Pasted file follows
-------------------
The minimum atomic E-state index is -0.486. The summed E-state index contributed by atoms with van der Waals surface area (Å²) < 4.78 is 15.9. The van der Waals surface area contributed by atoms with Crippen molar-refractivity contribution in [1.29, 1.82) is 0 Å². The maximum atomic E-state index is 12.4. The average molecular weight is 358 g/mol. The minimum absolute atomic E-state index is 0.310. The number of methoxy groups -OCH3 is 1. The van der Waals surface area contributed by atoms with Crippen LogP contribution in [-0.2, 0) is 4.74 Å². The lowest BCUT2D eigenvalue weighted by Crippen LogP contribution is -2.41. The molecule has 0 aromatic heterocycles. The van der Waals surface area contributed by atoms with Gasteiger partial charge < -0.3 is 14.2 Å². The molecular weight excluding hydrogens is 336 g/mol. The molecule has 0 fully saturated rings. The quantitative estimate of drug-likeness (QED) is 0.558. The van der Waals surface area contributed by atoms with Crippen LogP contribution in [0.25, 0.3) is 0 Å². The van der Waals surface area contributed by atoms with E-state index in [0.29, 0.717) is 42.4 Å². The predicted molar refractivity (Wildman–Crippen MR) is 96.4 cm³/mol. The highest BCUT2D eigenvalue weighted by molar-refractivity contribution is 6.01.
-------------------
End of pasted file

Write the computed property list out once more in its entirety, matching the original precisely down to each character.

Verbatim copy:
The minimum atomic E-state index is -0.486. The summed E-state index contributed by atoms with van der Waals surface area (Å²) < 4.78 is 15.9. The van der Waals surface area contributed by atoms with Crippen molar-refractivity contribution in [1.29, 1.82) is 0 Å². The maximum atomic E-state index is 12.4. The average molecular weight is 358 g/mol. The minimum absolute atomic E-state index is 0.310. The number of methoxy groups -OCH3 is 1. The van der Waals surface area contributed by atoms with Crippen LogP contribution in [-0.2, 0) is 4.74 Å². The lowest BCUT2D eigenvalue weighted by Crippen LogP contribution is -2.41. The molecule has 0 aromatic heterocycles. The van der Waals surface area contributed by atoms with Gasteiger partial charge < -0.3 is 14.2 Å². The molecular weight excluding hydrogens is 336 g/mol. The molecule has 0 fully saturated rings. The quantitative estimate of drug-likeness (QED) is 0.558. The van der Waals surface area contributed by atoms with Crippen LogP contribution in [0.25, 0.3) is 0 Å². The van der Waals surface area contributed by atoms with E-state index in [0.29, 0.717) is 42.4 Å². The predicted molar refractivity (Wildman–Crippen MR) is 96.4 cm³/mol. The highest BCUT2D eigenvalue weighted by molar-refractivity contribution is 6.01.